Discover some of Northern California’s best-kept secrets in the most comprehensive guide to Lassen Volcanic National Park by experienced author Mike White. Explore bubbling mudpots, wildflower-carpeted meadows, forest-rimmed lakes, and view-packed summits on trails ranging from easy to strenuous. This essential guide features more than 90 day hikes and backpacking trips to popular destinations such as Lassen Peak, Bumpass Hell, and Manzanita Lake, plus lesser-known areas like Boiling Springs Lake, Terminal Geyser, and Cinder Cone.
In addition to Lassen Volcanic National Park, there are trips in the Hat Creek Reservation Area, the greater Susanville-Chester region, Warner Valley, Butte Lake, Drakesbad, and McArthur-Burney Falls Memorial State Park.
Completely updated from the previous edition, this guide gives detailed trip narratives and easy-to-scan icons highlighting the best spots for views, hydrothermal features, wildflowers, camping, and swimming.
California’s National Parks on DVD
This enlightening documentary explores the otherworldly landscape of California’s Death Valley National Park, from its mountainous peaks (over 10,000 feet tall) to its notorious depths (nearly 300 feet below sea level). As National Geographic’s cameras reveal the surprising variety of life that dwells in these extremely hot and dry conditions, they also chronicle the efforts of scientists to preserve the park for future generations.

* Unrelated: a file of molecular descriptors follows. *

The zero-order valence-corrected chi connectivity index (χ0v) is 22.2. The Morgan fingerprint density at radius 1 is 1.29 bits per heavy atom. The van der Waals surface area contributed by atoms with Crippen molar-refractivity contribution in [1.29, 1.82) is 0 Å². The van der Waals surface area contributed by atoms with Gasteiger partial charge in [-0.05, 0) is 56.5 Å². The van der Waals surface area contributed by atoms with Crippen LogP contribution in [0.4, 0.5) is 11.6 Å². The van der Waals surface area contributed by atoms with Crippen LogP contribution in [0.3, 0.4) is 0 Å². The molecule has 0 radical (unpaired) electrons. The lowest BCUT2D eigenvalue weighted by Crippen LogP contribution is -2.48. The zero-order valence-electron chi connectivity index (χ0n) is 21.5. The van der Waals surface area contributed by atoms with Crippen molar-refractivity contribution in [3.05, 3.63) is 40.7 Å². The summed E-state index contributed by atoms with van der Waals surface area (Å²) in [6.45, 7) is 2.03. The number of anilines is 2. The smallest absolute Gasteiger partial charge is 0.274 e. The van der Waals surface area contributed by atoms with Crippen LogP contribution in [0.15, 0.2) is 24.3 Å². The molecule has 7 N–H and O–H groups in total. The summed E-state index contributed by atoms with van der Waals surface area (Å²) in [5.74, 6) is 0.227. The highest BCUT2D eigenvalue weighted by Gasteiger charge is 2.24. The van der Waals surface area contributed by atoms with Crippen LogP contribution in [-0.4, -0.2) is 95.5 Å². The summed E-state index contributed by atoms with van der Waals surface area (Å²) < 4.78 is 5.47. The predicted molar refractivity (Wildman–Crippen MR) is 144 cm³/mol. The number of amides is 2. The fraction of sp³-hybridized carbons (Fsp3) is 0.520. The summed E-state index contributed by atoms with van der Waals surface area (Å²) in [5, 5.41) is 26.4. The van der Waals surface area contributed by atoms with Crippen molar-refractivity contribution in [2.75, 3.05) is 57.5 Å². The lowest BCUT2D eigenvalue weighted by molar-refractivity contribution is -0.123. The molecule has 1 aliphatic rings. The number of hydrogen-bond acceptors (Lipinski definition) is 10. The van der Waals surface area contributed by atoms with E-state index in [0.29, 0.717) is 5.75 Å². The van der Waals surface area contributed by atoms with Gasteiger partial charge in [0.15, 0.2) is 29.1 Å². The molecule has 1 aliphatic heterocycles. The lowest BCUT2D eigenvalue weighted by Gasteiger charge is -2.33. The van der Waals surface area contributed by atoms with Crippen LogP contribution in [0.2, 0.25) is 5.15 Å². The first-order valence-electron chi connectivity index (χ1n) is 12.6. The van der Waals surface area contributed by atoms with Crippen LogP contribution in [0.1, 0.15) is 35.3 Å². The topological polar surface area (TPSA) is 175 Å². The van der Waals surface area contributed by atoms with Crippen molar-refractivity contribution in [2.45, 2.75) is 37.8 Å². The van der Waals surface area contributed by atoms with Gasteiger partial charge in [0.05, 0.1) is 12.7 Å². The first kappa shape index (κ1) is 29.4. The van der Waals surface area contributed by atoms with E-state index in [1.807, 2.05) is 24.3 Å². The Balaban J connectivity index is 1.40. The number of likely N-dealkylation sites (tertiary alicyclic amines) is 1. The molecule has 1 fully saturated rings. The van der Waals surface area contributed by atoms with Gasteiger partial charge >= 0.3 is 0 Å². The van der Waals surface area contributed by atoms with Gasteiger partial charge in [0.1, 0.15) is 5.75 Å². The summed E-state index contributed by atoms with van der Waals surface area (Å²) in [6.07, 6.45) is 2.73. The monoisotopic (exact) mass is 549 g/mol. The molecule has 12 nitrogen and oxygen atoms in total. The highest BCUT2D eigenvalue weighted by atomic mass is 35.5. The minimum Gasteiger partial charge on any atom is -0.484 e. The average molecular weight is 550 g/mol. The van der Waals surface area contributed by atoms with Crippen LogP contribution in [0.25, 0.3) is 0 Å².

Go beyond the tourist hotspots and experience a day in the life of Yosemite National Park as never before. Home to over two thousand plant and animal species, Yosemite attracts more than 3.5 million visitors from around the globe each year. Known for its steep granite cliffs, impressive waterfalls and the world’s largest living trees – the Giant Sequoias – this beautiful haven is home to a host of wild creatures ranging from black bears, bobcats, foxes, snakes and a variety of bats. Explore the hidden reaches of this vast wilderness found beyond the postcard-perfect views.
The latest entry in Bennett-Watt’s series of video travelogues focuses on several of California’s National Parks and Monuments, namely Yosemite, Sequoia, King’s Canyon, Devil’s Postpile, and Carrizo Plain. Yosemite is renowned for Yosemite Falls, among other sights, which boasts a vertical drop of more than 2,400 feet, making it one of the biggest waterfalls in North America and among the top five in the world. Viewers will also see the last natural stand of Sequoia trees in Sequoia National Park, including the General Sherman, which is more than 2,000 years old and has a base measuring 109 feet around. And the Devil’s Postpile National Monument features striking columnar formations of basalt that reach heights of 60 feet. Sure to appeal to armchair travelers.